Editorial

      

Antibiotic Resistance Demonstrated on U.S. Swine Farm

Dec 16, 2016


    

Carbapenem resistance among potential pathogens was detected on U.S. swine farms by researchers at the Ohio State University.  Eighteen isolates of Enterobacteria have been shown to express imp-27, a gene coding for beta-lactamase production which confers resistance to carbapenem antibiotics. 

This plasmid gene is readily transmissible to other bacteria.  The isolates were obtained in the environment of a barn housing sows on a thorough-to-finish farm during 2015.  The resistance gene was identified in two isolates of E. coli and one of Proteus mirabilis a ubiquitous but nonpathogenic bacteria in a nursery room and from farrowing rooms.  Stock ready to harvest did not yield any bacteria carrying the imp-27 plasmid transmitted gene. 

  

Subsequent to the survey on the 1,500-sow operation, the OSU investigators recovered the gene from organisms in feces suggesting that some animals on the farm have been colonized with enterobacters carrying imp-27.  Dr. Thomas Wittum Chair of the Department of Veterinary Preventive Medicine at the OSU College of Veterinary Medicine speculates that “there is a clear relationship between carbepenem resistance and the use of ceftiofur antibiotic which is common to human therapy.  There is at this time no relationship between administration of cephalosporin antibiotic and the emergence of carbapenem resistance.”

Dr. Tim Johnson of the College of Veterinary Medicine at the University of Minnesota noted that the Ohio State University study “revealed the real and long thought inevitable threat of carbapenemase-producing Enterobacteriaceae making the way into animal production facilities with subsequent risks to the human food supply.”

While the finding is not a “smoking gun” the investigation together with a previous demonstration of the presence of mcr-1 plasmid mediated gene imparting resistance to colistin in Asia, the EU and most recently the U.S. justifies action taken by the FDA to restrict antibiotic use to veterinary supervision applying Prudent Use Principles.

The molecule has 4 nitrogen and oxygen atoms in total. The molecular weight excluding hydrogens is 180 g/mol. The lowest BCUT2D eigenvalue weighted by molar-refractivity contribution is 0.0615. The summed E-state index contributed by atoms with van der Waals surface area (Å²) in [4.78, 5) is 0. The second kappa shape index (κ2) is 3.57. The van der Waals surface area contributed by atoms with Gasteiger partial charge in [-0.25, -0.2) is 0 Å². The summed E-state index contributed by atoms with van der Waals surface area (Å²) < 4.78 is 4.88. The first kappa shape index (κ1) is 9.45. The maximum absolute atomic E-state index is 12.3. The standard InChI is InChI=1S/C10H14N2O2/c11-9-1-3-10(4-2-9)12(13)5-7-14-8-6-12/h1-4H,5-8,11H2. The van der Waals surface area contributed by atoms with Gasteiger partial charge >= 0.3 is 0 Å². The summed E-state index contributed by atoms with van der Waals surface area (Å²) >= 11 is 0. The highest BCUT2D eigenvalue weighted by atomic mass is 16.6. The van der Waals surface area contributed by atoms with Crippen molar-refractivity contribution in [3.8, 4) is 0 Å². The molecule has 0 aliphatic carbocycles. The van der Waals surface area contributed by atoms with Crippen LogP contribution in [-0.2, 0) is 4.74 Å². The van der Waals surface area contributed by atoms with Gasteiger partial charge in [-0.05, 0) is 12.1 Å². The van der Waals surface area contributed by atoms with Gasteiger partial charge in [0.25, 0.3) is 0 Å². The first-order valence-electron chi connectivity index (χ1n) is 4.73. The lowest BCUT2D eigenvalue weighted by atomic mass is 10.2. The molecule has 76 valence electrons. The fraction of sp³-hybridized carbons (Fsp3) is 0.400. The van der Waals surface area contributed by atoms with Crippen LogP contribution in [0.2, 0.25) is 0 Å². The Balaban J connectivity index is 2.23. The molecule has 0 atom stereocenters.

Carbapenem resistance Enterobacteriaceae are taken seriously by the Centers for Disease Control and Prevention since it is estimated that there are 9,300 nosocomial (hospital-related) infections resulting in 600 deaths annually in the U.S.  Immunosuppressed patients and those on life support systems or receiving long-term intravenous therapy are especially at risk.

The National Pork Board placed a positive spin on the report noting that the antibiotic resistance gene was isolated in the environment of sows and weanlings and was not present in stock destined for slaughter and accordingly was not of any threat with respect to food safety.  This avoiding the issue.  The problem relates to transmissible drug resistance and not foodborne infection.

It is a matter of record that hog farmers participate in the Ohio State University Public Health Preparedness for Infectious Diseases Program.  Producers cooperate with research to understand the epidemiology of antibiotic resistance in foodborne disease.  The National Pork Board accepts that additional studies are necessary (to validate and attempt to replicate the findings).

Additional revelations will support contention of organizations opposed to intensive livestock production and will also result in congressional action with pressure on regulatory agencies including the FDA and the FSIS.

Any attempt to belittle the significance of the epidemiologic studies or to deprecate the activities of individuals at Ohio State University will boomerang to the detriment of the pork industry and indirectly all livestock production.